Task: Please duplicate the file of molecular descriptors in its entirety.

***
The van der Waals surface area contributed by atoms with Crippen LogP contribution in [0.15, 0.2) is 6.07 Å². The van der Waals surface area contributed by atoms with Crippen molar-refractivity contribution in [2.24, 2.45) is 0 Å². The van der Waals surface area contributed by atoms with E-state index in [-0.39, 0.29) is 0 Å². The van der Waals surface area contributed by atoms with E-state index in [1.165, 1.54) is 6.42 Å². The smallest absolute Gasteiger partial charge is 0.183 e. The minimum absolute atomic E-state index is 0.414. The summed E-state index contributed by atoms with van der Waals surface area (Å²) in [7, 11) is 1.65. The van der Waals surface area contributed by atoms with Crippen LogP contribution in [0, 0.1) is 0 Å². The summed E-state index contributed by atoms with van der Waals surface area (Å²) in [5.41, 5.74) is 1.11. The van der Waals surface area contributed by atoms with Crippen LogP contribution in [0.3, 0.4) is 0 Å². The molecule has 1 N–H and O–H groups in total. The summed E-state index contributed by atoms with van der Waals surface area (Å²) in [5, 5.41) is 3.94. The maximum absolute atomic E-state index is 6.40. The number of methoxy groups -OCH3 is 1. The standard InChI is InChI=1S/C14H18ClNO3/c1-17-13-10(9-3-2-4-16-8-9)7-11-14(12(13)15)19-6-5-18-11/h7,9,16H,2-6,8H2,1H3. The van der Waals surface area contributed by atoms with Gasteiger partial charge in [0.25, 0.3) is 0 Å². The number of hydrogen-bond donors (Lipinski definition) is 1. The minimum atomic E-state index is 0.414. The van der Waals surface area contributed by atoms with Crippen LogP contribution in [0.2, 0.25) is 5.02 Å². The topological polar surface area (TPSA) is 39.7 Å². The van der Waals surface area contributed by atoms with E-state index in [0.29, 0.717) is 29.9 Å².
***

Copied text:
The van der Waals surface area contributed by atoms with Crippen LogP contribution in [0.15, 0.2) is 6.07 Å². The van der Waals surface area contributed by atoms with Crippen molar-refractivity contribution in [2.24, 2.45) is 0 Å². The van der Waals surface area contributed by atoms with E-state index in [-0.39, 0.29) is 0 Å². The van der Waals surface area contributed by atoms with E-state index in [1.165, 1.54) is 6.42 Å². The smallest absolute Gasteiger partial charge is 0.183 e. The minimum absolute atomic E-state index is 0.414. The summed E-state index contributed by atoms with van der Waals surface area (Å²) in [7, 11) is 1.65. The van der Waals surface area contributed by atoms with Crippen LogP contribution in [0, 0.1) is 0 Å². The summed E-state index contributed by atoms with van der Waals surface area (Å²) in [5.41, 5.74) is 1.11. The van der Waals surface area contributed by atoms with Crippen LogP contribution in [0.3, 0.4) is 0 Å². The molecule has 1 N–H and O–H groups in total. The summed E-state index contributed by atoms with van der Waals surface area (Å²) in [5, 5.41) is 3.94. The maximum absolute atomic E-state index is 6.40. The number of methoxy groups -OCH3 is 1. The standard InChI is InChI=1S/C14H18ClNO3/c1-17-13-10(9-3-2-4-16-8-9)7-11-14(12(13)15)19-6-5-18-11/h7,9,16H,2-6,8H2,1H3. The van der Waals surface area contributed by atoms with Gasteiger partial charge in [0.25, 0.3) is 0 Å². The number of hydrogen-bond donors (Lipinski definition) is 1. The minimum atomic E-state index is 0.414. The van der Waals surface area contributed by atoms with Crippen LogP contribution in [0.2, 0.25) is 5.02 Å². The topological polar surface area (TPSA) is 39.7 Å². The van der Waals surface area contributed by atoms with E-state index in [0.29, 0.717) is 29.9 Å².